The notion of Intersectionality can be defined as a concept that connects oppressive notions of racism, sexism, homophobia, transphobia, classism, ageism and genderism. These notions are all interconnected and play a major role in one’s life. Kimberlé Crenshaw presented the term of intersectionality as she was aiming to make a statement about the marginalization of colored women and the anti-discrimination laws but also with a feminist perspective which lead her to create the margins within intersectionality that addressed the ways in which social movements establish any discourse that does not fit in with societal norms (Carbado, Crenshaw, Mays, & Tomlinson, 2013).
Within a western lens, intersectionality can impact an individual in a negative way. In addition, intersectionality connects the perceptions of racial challenges, linguistic differences, socioeconomic status, and sexist oppression and how they operate within a society and how it can impact one’s life negatively (Orelus, 2012). Intersectionality can be described as multiple discourses that intersect with each other whether it involves race, one’s gender, class in society or other characteristics.
The notion of intersectionality can be applied to many individuals and used as a useful tool as it can help contest the intertwined preconceptions about oppressive groups. This article will argue why intersectionality needs to be addressed and why it can be used a powerful tool when addressing the social equality and the injustices towards specific groups such as gender, sexism, class, and racism. Gender and intersectionality interact together in many forms and in institutions such as universities, the workforce and a political sphere. These institutions greatly influence and shape how people are perceived and treated. Rodó-de-Zárate and Baylina found that race and gender could not be evaluated by themselves when using an intersectional lens, because neither of them is mutually exclusive (2018).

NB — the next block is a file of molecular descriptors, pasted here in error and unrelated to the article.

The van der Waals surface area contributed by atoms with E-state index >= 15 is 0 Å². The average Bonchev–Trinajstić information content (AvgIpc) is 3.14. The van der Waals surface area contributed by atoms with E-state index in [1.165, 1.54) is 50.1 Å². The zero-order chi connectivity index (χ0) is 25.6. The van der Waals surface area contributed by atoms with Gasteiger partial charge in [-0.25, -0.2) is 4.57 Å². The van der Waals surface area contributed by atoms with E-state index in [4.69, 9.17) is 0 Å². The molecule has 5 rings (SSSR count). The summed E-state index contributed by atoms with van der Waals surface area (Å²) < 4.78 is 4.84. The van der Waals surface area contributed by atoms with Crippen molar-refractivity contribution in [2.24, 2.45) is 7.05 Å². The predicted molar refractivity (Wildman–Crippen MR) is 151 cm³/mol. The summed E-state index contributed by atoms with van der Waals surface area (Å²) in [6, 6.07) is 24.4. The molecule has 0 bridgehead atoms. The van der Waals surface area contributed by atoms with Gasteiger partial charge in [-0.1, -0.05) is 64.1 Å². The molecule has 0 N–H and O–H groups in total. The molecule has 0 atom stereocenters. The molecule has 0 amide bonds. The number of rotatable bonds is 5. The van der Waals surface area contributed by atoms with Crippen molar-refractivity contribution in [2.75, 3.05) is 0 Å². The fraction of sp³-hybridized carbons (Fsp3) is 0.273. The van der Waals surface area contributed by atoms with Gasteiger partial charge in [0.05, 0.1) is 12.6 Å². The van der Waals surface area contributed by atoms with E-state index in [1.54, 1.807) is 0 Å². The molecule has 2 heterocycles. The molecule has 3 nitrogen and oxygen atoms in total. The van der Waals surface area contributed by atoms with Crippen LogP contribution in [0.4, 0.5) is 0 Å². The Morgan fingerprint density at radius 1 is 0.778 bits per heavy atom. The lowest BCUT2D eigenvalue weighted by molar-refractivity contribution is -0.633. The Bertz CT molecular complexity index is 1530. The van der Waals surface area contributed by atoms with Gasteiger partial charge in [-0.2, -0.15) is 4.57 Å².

Gender plays a powerful roll in the complex yet dynamic understanding of societal roles. An interesting point that Dei made was that our personalities, physical and mental identities are constantly changing they are not fixed characteristics, and individual is constantly comprising their version of their best self (2016). The oppression of gender is very prominent in society, Salem believes that all the feminist contributions that were made from women of color or migrant women their voices and stories were not told due to their social class, race and gender (2018). In addition, Orelus presents stories of individuals who have experienced oppression throughout their lives, for example, he gathered women, poor working, class people, faculty members at institutions who were either female or people who did not fit into the stereotypical race, and linguistically different students, theses stories that Orelus provided an example that gender and race oppression exist in our daily lives but they function together (2012). We can not overlook the challenges that are faced by people who belong multiple marginalized groups.